Caste, Internet studies and everyday digital cultures - Part I

Casteism in everyday digital culture calls for nuanced and sensitive critical engagement with the existing and predominantly western oriented academic scholarship and solidarity-alliance mode approach with the critical race and digital studies.

At the practical level, dominant caste men often vilify mobile phone technologies as girls’ and women’s access to phones, resulting in inter-caste relationships. For example, men from 12 villages belonging to the Thakor caste in Gujarat have warned parents that their unmarried daughters should not own mobile phones to stop inter-caste marriages. At the same time, in India, Punjab and Haryana high court has made it clear that “casteist remarks made over the mobile phone against a member of Scheduled Caste community (Dalits) does not constitute any offence.” Caste-affected societies try to preserve caste networks by manipulating and restricting mobile networks.

The BBC Asia network, UK often produces programmes on contemporary pop British Asian culture where caste receives frequent mentions. For example, a caller and second-generation Jat proudly admitted to his caste pride and “wouldn't marry outside of his caste.” According to a news report, contemporary modern “British-Asian” bhangra music in the UK often showcases jat pride and caste prejudice.

In the US, Silicon Valley continues to reflect and amplify caste discrimination through the caste patterns of employees. Rohit Upadhya, an activist of the tech workers coalition, wrote, “organising Indian workers in Silicon Valley is a powerful idea, but the obstacles and contradictions must also be acknowledged. Nationalism, communalism, and casteism are problems here, just as they are in India, especially with the rise of Hindu nationalism to state power in the last decade.”

“Disruptive” and “interconnected” technologies can exclude, excommunicate, and discriminate against oppressed caste people. For example,, an online matrimonial company registered in the US, was accused of a caste-based algorithm that did not allow mixing profiles of various caste groups in search results. On the other hand, tech corporations have begun to follow caste-based social norms to preserve market presence. In the following two parts, the syllabus guides students to understand various global, regional, and local aspects of caste-based digital cultures and measures taken by resistance movements. The first part focuses on user experiences, while the second focuses on (lack of) efforts by tech corporations and algorithmic and network patterns of caste in social media.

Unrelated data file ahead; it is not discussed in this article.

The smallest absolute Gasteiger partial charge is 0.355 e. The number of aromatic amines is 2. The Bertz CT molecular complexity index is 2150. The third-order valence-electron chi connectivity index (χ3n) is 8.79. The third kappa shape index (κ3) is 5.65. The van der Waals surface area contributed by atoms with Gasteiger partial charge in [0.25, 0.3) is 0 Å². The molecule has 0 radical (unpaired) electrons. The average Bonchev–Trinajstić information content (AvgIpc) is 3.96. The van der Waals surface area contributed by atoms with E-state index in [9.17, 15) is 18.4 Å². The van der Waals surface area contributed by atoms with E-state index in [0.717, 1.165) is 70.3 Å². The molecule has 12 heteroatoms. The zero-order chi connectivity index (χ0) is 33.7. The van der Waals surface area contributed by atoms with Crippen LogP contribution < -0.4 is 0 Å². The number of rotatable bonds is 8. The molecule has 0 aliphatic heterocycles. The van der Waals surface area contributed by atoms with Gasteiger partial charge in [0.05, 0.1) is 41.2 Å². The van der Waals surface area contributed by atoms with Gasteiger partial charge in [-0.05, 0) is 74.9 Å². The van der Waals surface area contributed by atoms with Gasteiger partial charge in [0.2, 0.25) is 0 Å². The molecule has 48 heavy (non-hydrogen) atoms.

Christopher, N ( 2019). TikTok is fueling India’s deadly hate speech epidemic. The Wired.
Desk, F. W. (2019, November 6). Why Dalit activists are furious with casteist Twitter. Free Press Journal.
Kamath, A. (2018). “Untouchable” cellphones? Old caste exclusions and new digital divides in peri-urban Bangalore. Critical Asian Studies, 50(3), 375–394.
Thakur, A. K. (2020). New Media and the Dalit Counter-public Sphere. Television & New Media, 21(4), 360–375.
Upadhya, R. K. (2021a, November 2). Indian Tech Workers in the US: Bourgeois Individualists, Saffron Trumpists, or Proletarian Insurgents? Jamhoor.
Wankhede, H. S. (2021, November 22). The Internet Belongs to Dalit-Bahujan People Too. The Wire.
Yadav, J. (2020, March 9). TikTokers dubbed ‘Shudras of internet’: Indians didn’t spare even social media from casteism. ThePrint.

Reading list of Caste-hate speech and online harms
Banaji, S., Bhat, R., Agarwal, A., Passanha. N., & Sadhana Pravin. M. (2019) WhatsApp vigilantes: an exploration of citizen reception and circulation of WhatsApp misinformation linked to mob violence in India. Department of Media and Communications, London School of Economics and Political Science, London, UK. 
Chandran, R. B. (2022, April 10). India’s Booming Creator Economy Is A Battleground For Dalit Artists. BOOM.
Kain, D., Narayan, S., Sarkar, T., & Groveer, G. (2021). Online caste-hate speech: Pervasive discrimination and humiliation on social media. The Centre for Internet and Society. Stephen, H. (2021, June 24). By Stifling Marginalized Voices, Social Media Mimics Real Life Casteism. The Swaddle.
Shanmugavelan, M (2022). Caste-hate speech and digital politics. Journal of Digital Media and Policy.
Shanmugavelan, M (2020). Caste-hate speech: Addressing hate speech based on work and descent. International Dalit Solidarity Network, Denmark.
Udapa, S. (2019). India needs a new strategy to tackle online extreme speech. Economic and Political Weekly 54 (No 45): 7–8 
Verma, A. M. (2021, April 16). How Instagram reels is a mirror to modern casteism in India. ThePrint.